Ben Affleck Explains Why Superhero Films Are Hits: They Remind Us We Need a Savior
"Thor: Ragnarok" is the sixteenth movie in the Marvel Cinematic Universe, and "Justice League" is expected to take over $110 million at the box office on opening weekend. Counting from "Iron Man" (2008) and "Man of Steel" (2013), Marvel and DC Comics have raked in over $15 billion just at the box office, and the superhero train shows no signs of slowing down. Why do Americans (and indeed a global audience) show this much appetite for superhero movies?
The action, banter, character development, and villains go a long way toward explaining this success. Even so, Ben Affleck, who plays Bruce Wayne/Batman in "Justice League," suggested a psychological — and perhaps even spiritual — reason.
"We certainly are in need of heroes in 2017," Affleck told USA Today. "There's a lot of stuff going on in the world, from natural to man-made disasters, and it's really scary. Part of the appeal of this genre is wish fulfillment: Wouldn't it be nice if there was somebody who can save us from all this, save us from ourselves, save us from the consequences of our actions and save us from people who are evil?"
Affleck, a dyed-in-the-wool liberal, likely meant to lament the presidency of Donald Trump. Even so, people across the political spectrum can admit that this year hasn't been the most heartening. In the past year, devastating hurricanes ravaged Texas and Puerto Rico, a church shooter killed 26 people, a deranged man shot up a congressional baseball practice, and a man whose motive remains unclear carried out the worst mass shooting in U.S. history.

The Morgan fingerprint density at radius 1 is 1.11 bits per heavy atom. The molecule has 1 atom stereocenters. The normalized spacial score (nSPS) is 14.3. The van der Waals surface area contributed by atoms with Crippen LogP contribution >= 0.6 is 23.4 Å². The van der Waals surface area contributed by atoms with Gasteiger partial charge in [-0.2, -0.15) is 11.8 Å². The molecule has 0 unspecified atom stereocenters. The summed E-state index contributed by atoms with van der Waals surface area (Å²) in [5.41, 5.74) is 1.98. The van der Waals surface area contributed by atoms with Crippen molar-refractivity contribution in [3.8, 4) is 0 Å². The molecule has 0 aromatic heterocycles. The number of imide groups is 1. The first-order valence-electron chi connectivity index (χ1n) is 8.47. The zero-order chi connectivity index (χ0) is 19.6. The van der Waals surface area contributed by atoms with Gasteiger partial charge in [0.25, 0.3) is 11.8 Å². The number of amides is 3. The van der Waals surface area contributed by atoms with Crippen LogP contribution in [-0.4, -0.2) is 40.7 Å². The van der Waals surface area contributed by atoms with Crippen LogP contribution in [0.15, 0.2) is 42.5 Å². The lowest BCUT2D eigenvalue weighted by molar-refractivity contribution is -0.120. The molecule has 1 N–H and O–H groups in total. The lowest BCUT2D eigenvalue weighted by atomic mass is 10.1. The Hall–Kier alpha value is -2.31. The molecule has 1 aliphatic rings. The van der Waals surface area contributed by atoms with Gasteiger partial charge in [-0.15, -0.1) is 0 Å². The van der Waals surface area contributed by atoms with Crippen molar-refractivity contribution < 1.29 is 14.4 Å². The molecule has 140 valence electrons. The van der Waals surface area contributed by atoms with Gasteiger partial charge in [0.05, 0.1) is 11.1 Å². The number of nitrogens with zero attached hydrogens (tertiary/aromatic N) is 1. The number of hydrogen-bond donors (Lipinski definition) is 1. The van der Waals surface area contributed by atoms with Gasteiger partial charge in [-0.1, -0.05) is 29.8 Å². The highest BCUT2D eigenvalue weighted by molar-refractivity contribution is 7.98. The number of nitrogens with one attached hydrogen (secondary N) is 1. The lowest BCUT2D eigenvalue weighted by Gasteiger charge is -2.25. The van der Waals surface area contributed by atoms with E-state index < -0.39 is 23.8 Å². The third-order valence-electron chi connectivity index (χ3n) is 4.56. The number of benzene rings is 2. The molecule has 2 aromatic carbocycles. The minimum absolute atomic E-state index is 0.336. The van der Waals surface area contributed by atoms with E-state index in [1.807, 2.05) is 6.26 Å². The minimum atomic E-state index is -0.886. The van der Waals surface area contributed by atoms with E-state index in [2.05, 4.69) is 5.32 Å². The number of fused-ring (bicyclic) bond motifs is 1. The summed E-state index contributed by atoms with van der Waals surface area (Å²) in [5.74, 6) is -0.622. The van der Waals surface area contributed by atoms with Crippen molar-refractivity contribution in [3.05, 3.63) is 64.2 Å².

In the midst of tragedy, political polarization, and murder, people everywhere want to look to the sky for hope — and Superman, the Avengers, the X-Men, and many others have temporarily filled that gap in their hearts.
Any Christian listening to Affleck's lament can immediately pinpoint the source of the hope he's looking for — and the ultimate answer isn't fictional.
"Wouldn't it be nice if there was somebody who can save us from all this, save us from ourselves, save us from the consequences of our actions and save us from people who are evil?" Affleck asked. Who fits that job description?
The evil in the world is no surprise to Christians. The Bible teaches that all men and women have fallen short of the glory of God, but it goes further than that. According to Romans 1, humanity rejected God, turned to worship the creation (including the internal self) rather than the Creator, and "they became futile in their thinking, and their foolish hearts were darkened."
Jesus gave His disciples the Golden Rule: "Whatever you wish that others would do to you, do also to them" (Matthew 7:12). It sounds simple enough, and nearly everyone agrees this is a basic moral principle. Even so, people distrust one another. Nation quarrels with nation, classes fight within nations, party rises against party, and even families are torn apart by selfish rivalries.